XCity Plus asked six City international journalism alumni about where global journalism is going and how the trade works in the countries they’re based in. From risking arrest as an illegal journalist in Zimbabwe, to investigating dead bodies in Cambodia. From facing a system crash while presenting Norway’s national election, to interviewing the inventor of the internet in Egypt – they’ve all got stories to tell.
Read more below, and find the infographic with the stats of where our alumni ended up in this year’s XCity.
Hopewell Chin’ono, Zimbabwe, is a foreign correspondent for The New York Times and ITV in Zimbabwe, (International 2002)
Hopewell Chin’ono studied at City in 2002 and returned to his native Zimbabwe the following year, which was a time when foreign journalists were banned in the country.
In Zimbabwe, you can’t be a reporter unless you are accredited by the government. “If you go on the street with a camera and you’re not accredited, you are immediately arrested,” explains Chin’ono. In 2008, Chin’ono was denied accreditation, but he defied the government’s decision and covered the elections that year anyway. He received a police notice asking him to come to the station for an interrogation, but didn’t show up. He got away with it because he had become too prominent, having already won the 2008 African Journalist of the Year Award. Other journalists in Zimbabwe are not so lucky. Some are arrested or even killed, such as journalist and activist Itai Dzamara, who disappeared in 2015.
Eric Pape, US, is deputy editor for innovation at Honolulu Civil Beat (International 1996)
Eric Pape is now based in Miami, but has explored all corners of the world. He has lived in nine cities across four continents: Los Angeles, San Francisco, Santa Cruz and New York in the US; Paris, Barcelona and London in Europe; Phnom Penh, Cambodia in Asia; and Cochabamba, Bolivia in South America. His portfolio is as wide: he collaborated with The New York Times, The Guardian, Le Nouvel Observateur, Slate, NPR, Marie Claire, Foreign Policy, the Daily Beast and many others. He wrote about political murders by investigating the dead bodies of opponent politicians in Cambodia, and in Sierra Leone he showed how American hip-hop has helped people to tell their own stories about war traumas.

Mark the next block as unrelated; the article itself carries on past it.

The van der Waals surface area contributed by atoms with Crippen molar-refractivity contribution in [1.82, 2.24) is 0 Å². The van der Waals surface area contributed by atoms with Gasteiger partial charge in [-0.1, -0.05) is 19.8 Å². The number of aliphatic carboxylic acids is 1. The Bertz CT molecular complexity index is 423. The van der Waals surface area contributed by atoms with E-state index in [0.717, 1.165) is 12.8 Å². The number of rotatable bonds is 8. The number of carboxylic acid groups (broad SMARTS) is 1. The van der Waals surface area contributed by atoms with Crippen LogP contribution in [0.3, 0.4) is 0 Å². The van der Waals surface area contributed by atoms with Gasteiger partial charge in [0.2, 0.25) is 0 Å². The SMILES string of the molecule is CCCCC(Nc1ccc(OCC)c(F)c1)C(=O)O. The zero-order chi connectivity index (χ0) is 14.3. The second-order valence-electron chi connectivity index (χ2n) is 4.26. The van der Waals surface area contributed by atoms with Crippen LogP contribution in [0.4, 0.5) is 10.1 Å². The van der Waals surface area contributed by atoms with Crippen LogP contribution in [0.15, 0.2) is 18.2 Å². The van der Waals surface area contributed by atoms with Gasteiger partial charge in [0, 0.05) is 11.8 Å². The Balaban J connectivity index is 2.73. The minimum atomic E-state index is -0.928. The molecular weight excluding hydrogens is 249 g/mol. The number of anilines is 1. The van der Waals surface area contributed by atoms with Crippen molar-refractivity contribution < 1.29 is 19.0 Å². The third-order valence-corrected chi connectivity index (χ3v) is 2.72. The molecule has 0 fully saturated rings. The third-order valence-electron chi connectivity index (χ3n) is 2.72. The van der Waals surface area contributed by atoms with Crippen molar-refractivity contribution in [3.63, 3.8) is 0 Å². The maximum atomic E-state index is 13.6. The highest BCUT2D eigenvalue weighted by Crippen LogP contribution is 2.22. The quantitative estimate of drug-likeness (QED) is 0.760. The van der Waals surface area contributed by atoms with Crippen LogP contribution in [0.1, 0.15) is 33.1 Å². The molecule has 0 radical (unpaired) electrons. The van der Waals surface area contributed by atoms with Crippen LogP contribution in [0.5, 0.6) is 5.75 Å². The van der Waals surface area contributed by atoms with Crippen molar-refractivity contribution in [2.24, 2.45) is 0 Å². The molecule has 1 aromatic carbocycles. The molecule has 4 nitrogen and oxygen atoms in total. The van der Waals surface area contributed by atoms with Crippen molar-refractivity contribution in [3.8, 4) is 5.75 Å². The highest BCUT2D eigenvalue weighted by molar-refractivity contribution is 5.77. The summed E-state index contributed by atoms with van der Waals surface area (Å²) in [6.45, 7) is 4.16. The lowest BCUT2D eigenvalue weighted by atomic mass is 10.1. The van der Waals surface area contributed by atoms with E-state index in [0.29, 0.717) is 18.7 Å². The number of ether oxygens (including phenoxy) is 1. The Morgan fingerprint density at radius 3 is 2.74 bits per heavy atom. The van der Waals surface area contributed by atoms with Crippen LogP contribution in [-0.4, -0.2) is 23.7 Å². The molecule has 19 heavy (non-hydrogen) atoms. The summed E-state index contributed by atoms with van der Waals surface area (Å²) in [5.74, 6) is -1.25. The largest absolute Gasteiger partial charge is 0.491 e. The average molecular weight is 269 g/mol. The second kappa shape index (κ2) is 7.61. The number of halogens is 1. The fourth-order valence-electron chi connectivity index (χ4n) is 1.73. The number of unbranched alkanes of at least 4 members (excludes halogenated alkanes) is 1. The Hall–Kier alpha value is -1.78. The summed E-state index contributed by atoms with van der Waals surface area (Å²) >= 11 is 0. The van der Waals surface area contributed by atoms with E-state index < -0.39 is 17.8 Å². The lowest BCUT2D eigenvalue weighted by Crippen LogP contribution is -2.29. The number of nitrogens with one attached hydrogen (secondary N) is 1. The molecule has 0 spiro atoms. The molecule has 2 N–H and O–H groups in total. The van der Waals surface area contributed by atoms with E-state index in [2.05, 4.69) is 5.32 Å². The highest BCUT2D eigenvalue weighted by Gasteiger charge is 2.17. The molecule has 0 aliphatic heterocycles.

Covering atrocities comes with an emotional toll, but Pape is confident his work makes a difference. “I tried to change things in practical ways and… only focus on debates where there is room for changing minds. There’s no point in joining the abortion debate in the US or the Israeli-Palestinian debate, because neither side will change their minds. But through good storytelling you can make people care about things they otherwise ignore.”
He is currently investigating why Hawaii has become the most expensive place to live in America for Honolulu Civil Beat, the watchdog website set up by eBay founder Pierre Omidyar.
Signe Hotvedt, Norway, is a reporter for the Norwegian state broadcaster NRK website, in Norway (International 1990)
Signe Hotvedt, who came to City in 1990, has worked for the Norwegian state broadcaster NRK since 1986. She is now a reporter for its website, which is the second largest in the country.